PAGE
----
The long-term interaction between legitimacy based on performance and on normative principles and institutional forms is not well understood (March and Olsen 1998). There is no reason to believe that the two are completely independent or perfectly correlated. However, one hypothesis is that if polities are unable to influence citizens' identity and mentality and base their legitimacy on continuous performance, they tend to be unstable. If everyone takes an external calculative approach, so that legitimacy is solely based on performance, rewards and punishments, change is driven by shifting distributions of incentives and coercion, and institutions will not last (Weber 1978, Habermas 1996).

In comparison, in polities where legitimacy is based on shared political identities, collective understandings and emotions, change is likely to be slow and a result of step-wise reinterpretations or major external shocks. One type of cultural shock is when a polity with a law-abiding culture is extended to countries and groups without a similar respect for law and due process. Possibly, the argument is relevant for some candidates of EU membership. Yet, the effect may be modified because these new members may emphasise a different legitimacy basis, e.g. becoming a part of a modern and democratic Europe. If, however, participation in discourses over the aims and justifications of European institutions and policies is important for awarding the system legitimacy, a possible development is towards an increasing legitimacy gap between those taking part in discourses and interactions and the bystanders. The bystanders are impacted, but because they are not taking part in argumentation over the future of Europe, they are less prone to give legitimacy to the new polity.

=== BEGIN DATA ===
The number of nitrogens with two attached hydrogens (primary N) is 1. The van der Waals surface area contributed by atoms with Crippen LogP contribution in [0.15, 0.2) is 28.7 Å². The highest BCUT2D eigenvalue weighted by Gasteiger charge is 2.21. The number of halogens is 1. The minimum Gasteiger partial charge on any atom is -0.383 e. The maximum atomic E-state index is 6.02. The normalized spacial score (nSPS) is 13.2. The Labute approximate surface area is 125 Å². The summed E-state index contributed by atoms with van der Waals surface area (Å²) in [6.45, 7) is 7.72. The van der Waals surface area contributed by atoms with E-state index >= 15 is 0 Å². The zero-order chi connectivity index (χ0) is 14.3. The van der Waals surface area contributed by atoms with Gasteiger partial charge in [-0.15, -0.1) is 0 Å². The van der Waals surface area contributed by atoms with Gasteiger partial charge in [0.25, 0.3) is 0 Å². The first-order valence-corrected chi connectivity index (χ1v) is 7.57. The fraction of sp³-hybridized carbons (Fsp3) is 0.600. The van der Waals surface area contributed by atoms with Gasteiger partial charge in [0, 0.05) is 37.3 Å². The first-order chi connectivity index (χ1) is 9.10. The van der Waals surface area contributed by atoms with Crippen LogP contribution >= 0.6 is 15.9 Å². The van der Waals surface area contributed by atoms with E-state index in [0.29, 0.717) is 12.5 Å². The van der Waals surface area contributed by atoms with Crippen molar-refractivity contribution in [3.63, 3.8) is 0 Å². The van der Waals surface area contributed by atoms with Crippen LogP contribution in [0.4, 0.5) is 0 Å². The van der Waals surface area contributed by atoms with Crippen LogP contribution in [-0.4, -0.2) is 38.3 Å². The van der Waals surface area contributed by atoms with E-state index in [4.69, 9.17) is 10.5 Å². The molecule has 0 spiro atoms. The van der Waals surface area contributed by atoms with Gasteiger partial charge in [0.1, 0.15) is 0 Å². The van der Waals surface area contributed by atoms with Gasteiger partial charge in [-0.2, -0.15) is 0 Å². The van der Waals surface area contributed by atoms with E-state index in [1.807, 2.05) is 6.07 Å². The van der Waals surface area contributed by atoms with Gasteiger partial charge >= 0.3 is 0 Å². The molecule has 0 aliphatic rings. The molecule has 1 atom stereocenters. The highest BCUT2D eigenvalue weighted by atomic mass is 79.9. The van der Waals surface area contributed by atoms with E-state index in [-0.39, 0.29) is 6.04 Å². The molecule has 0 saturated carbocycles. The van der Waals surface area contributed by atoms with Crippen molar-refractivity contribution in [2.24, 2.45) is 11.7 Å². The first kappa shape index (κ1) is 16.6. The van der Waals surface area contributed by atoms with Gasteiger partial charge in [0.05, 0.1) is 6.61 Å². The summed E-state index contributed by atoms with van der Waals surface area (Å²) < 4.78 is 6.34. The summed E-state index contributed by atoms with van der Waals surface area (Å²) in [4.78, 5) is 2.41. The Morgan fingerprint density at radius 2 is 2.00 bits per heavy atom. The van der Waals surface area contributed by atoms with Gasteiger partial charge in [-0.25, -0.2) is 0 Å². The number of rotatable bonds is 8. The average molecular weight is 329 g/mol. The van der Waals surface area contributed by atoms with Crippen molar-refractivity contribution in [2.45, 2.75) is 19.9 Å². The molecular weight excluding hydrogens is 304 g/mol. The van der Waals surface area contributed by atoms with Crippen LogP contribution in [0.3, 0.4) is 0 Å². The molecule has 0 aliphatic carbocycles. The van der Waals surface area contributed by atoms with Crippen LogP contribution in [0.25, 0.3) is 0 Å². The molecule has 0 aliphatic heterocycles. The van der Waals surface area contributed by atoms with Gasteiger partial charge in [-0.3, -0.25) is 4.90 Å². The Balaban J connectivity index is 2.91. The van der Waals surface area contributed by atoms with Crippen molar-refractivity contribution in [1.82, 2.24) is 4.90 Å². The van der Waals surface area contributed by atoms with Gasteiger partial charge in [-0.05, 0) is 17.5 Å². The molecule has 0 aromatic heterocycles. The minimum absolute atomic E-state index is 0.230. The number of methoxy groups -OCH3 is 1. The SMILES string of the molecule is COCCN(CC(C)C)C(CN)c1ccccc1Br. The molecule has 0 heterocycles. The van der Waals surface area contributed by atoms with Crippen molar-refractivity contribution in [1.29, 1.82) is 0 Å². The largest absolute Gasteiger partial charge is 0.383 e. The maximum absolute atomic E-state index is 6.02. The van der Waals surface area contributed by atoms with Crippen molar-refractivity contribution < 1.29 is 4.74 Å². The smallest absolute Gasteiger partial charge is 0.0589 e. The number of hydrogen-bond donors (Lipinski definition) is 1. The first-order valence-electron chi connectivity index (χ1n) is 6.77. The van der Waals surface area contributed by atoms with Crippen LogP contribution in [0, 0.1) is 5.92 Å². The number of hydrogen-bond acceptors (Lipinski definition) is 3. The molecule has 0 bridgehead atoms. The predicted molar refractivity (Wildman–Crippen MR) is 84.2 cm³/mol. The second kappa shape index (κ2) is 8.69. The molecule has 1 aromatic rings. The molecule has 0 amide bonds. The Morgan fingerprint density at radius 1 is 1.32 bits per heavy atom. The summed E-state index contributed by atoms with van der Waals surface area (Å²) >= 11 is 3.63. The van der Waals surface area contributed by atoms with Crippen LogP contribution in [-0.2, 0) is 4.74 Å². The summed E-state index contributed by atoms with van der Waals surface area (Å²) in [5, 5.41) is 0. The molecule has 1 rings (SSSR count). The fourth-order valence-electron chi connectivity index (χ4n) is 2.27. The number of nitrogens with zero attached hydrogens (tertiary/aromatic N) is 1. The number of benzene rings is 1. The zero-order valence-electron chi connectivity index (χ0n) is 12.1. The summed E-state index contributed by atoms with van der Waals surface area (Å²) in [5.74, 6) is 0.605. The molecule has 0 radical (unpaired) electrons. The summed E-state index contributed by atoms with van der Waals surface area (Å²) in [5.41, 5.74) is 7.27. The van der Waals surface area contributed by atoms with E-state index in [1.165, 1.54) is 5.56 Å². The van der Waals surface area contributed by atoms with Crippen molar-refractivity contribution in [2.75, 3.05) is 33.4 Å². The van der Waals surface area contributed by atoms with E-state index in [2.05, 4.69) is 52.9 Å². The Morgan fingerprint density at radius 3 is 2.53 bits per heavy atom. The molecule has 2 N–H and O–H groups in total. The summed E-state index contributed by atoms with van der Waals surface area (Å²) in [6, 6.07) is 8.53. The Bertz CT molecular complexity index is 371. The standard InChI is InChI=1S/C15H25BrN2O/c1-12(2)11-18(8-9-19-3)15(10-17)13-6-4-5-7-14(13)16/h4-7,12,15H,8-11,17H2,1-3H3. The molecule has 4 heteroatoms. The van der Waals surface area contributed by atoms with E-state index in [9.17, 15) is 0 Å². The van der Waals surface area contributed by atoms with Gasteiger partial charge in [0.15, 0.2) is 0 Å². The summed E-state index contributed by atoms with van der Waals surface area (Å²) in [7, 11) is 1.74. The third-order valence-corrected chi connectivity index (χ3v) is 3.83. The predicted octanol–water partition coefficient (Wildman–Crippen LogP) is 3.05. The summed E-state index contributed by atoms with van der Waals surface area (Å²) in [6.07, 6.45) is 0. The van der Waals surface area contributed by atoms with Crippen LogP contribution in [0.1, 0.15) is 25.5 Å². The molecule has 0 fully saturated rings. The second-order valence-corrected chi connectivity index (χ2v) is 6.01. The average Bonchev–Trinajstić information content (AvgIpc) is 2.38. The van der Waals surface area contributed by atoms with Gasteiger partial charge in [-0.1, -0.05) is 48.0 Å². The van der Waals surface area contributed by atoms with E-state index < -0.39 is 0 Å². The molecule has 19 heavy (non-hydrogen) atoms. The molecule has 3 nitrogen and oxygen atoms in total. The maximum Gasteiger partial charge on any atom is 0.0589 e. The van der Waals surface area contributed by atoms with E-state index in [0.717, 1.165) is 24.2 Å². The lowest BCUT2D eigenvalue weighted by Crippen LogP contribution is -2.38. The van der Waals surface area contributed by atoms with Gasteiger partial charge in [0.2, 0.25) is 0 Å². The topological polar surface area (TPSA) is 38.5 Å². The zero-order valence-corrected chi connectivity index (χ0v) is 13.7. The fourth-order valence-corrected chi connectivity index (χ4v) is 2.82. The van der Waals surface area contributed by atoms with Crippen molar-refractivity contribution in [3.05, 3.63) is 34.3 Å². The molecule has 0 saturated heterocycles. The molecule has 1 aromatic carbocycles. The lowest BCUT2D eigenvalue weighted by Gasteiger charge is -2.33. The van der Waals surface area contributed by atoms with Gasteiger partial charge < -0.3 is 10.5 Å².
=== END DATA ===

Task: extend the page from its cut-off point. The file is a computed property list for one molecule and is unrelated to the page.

An institutional perspective assumes that institutional change will depend on both the level of integration and the basis on which a polity is integrated (Brunsson and Olsen 1998, Olsen 1998). Other frames for understanding institutional dynamics, in contrast, tend to see institutions as primarily an epiphenomenon, reflecting competitive environments or the will and power of identifiable actors.

Frames for understanding institutional dynamics

The history of the EU is consistent with the view that all political arrangments are contingent and malleable, yet not necessarily in a voluntaristic way (March and Olsen 1989, 1995). EU developments reflect a history of founding acts and deliberate institution-building as well as informal and gradual institutional evolution. It is a history where desired policy outcomes and prefered institutional development have not necessarily coincided. It is also a history of different dynamics in different policy areas (Wallace 1996b: 38-39).

Here, I distinguish between three frames for understanding the determinants of institutional change and the processes through which change takes place: (1) environmental accounts highlighting competitive selection, (2) strategic agency accounts featuring human will, calculations and power, and (3) institutional accounts privileging the significance of institutional structures and histories (March and Olsen 1989,1995,1998, Olsen 1992).